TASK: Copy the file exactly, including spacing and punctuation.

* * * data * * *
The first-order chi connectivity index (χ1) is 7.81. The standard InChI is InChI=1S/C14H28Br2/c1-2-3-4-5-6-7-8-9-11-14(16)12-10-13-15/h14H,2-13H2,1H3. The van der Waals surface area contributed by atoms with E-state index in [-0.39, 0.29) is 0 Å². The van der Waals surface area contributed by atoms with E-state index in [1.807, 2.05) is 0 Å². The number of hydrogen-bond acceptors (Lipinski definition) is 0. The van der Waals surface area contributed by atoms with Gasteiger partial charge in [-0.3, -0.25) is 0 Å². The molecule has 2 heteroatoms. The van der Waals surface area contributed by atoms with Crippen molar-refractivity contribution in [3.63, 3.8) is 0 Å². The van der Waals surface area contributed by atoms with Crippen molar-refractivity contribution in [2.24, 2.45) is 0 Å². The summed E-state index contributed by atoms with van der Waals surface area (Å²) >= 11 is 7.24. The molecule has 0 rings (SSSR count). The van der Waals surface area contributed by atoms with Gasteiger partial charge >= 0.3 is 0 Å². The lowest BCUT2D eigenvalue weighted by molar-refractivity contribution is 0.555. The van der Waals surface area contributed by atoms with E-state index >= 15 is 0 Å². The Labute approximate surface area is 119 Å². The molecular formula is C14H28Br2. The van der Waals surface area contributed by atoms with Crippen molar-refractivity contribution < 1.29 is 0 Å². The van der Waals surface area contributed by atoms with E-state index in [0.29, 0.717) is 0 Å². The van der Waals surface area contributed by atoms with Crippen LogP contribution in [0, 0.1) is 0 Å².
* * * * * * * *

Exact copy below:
The first-order chi connectivity index (χ1) is 7.81. The standard InChI is InChI=1S/C14H28Br2/c1-2-3-4-5-6-7-8-9-11-14(16)12-10-13-15/h14H,2-13H2,1H3. The van der Waals surface area contributed by atoms with E-state index in [-0.39, 0.29) is 0 Å². The van der Waals surface area contributed by atoms with E-state index in [1.807, 2.05) is 0 Å². The number of hydrogen-bond acceptors (Lipinski definition) is 0. The van der Waals surface area contributed by atoms with Gasteiger partial charge in [-0.3, -0.25) is 0 Å². The molecule has 2 heteroatoms. The van der Waals surface area contributed by atoms with Crippen molar-refractivity contribution in [3.63, 3.8) is 0 Å². The van der Waals surface area contributed by atoms with Crippen molar-refractivity contribution in [2.24, 2.45) is 0 Å². The summed E-state index contributed by atoms with van der Waals surface area (Å²) >= 11 is 7.24. The molecule has 0 rings (SSSR count). The van der Waals surface area contributed by atoms with Gasteiger partial charge >= 0.3 is 0 Å². The lowest BCUT2D eigenvalue weighted by molar-refractivity contribution is 0.555. The van der Waals surface area contributed by atoms with E-state index >= 15 is 0 Å². The Labute approximate surface area is 119 Å². The molecular formula is C14H28Br2. The van der Waals surface area contributed by atoms with Crippen molar-refractivity contribution < 1.29 is 0 Å². The van der Waals surface area contributed by atoms with E-state index in [0.29, 0.717) is 0 Å². The van der Waals surface area contributed by atoms with Crippen LogP contribution in [0, 0.1) is 0 Å².